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Dennis & Brian's Build


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#1 drhardin

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Posted 19 February 2014 - 01:35 AM

I started to build the RGG gun last week with my friend Brian. He is a semi-retired machinist so I am really in an apprenticeship program. I am a self-taught home shopper so I am learning a lot about how to do things the right way. I thought it may help others if I post some of the things I pick up during the build. I built the D&E with another home shopper friend up to doing the firing pins. Given all of the problems with the design and all of the polished brass I decide to leave it as a model and build the RGG as a shooter. We are making it of steel. The bolt carrier, barrel plates and ejectors are made from 1144 stress proof.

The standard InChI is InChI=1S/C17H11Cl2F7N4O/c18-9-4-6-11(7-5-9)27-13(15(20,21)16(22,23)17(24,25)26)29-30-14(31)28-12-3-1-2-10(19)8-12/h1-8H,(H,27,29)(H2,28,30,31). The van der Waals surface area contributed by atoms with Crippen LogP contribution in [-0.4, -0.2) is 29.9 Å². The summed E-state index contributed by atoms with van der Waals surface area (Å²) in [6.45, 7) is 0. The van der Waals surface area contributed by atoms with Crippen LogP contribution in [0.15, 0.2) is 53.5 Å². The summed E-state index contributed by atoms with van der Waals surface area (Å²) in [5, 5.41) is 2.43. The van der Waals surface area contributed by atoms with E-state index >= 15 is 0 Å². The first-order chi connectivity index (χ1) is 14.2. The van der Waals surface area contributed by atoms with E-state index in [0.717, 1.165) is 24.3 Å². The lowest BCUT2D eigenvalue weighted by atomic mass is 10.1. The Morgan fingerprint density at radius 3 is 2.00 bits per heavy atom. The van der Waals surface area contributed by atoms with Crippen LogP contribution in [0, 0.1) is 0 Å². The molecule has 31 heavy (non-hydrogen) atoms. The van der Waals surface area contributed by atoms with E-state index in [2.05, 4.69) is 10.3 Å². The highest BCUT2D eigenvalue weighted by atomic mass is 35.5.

First, cleanliness and deburring are mandatory. Second, building a good fixture saves a lot of time and makes for accurate parts. We decided to do a one piece bolt carrier so the first thing Brian did was make a fixture out of MIC 6 aluminum tooling plate to hold the bolt carrier and front and rear barrel plates. The fixture, shown below, only had the center hole for the hex sleeve and the .187 hole for the pin when we started making parts. The little plug setting in the lower right front replaces the hex sleeve for the front plate. Brian also circle ground an end mill for cutting the flat bottom holes. It is shown in the second picture and was used instead of a reamer for final size and to get the flat bottom. We need to turn the front of the bolt carrier, cut the flats and the groove to finish it. Oh, did I mention cleanliness and deburring are mandatory?

We did the ejectors individually instead of in a strip and slitting them. This was actually easier than I anticipated. Just time consuming. Of course, DRO’s were a major advantage doing them and especially the bolt circle function with all of the center drilling, drilling and reaming of the bolt carrier and barrel plate parts as well as on the ejectors
More later.

#2 42rocker

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Posted 19 February 2014 - 03:59 AM

Welcome and Good Luck to you on your build.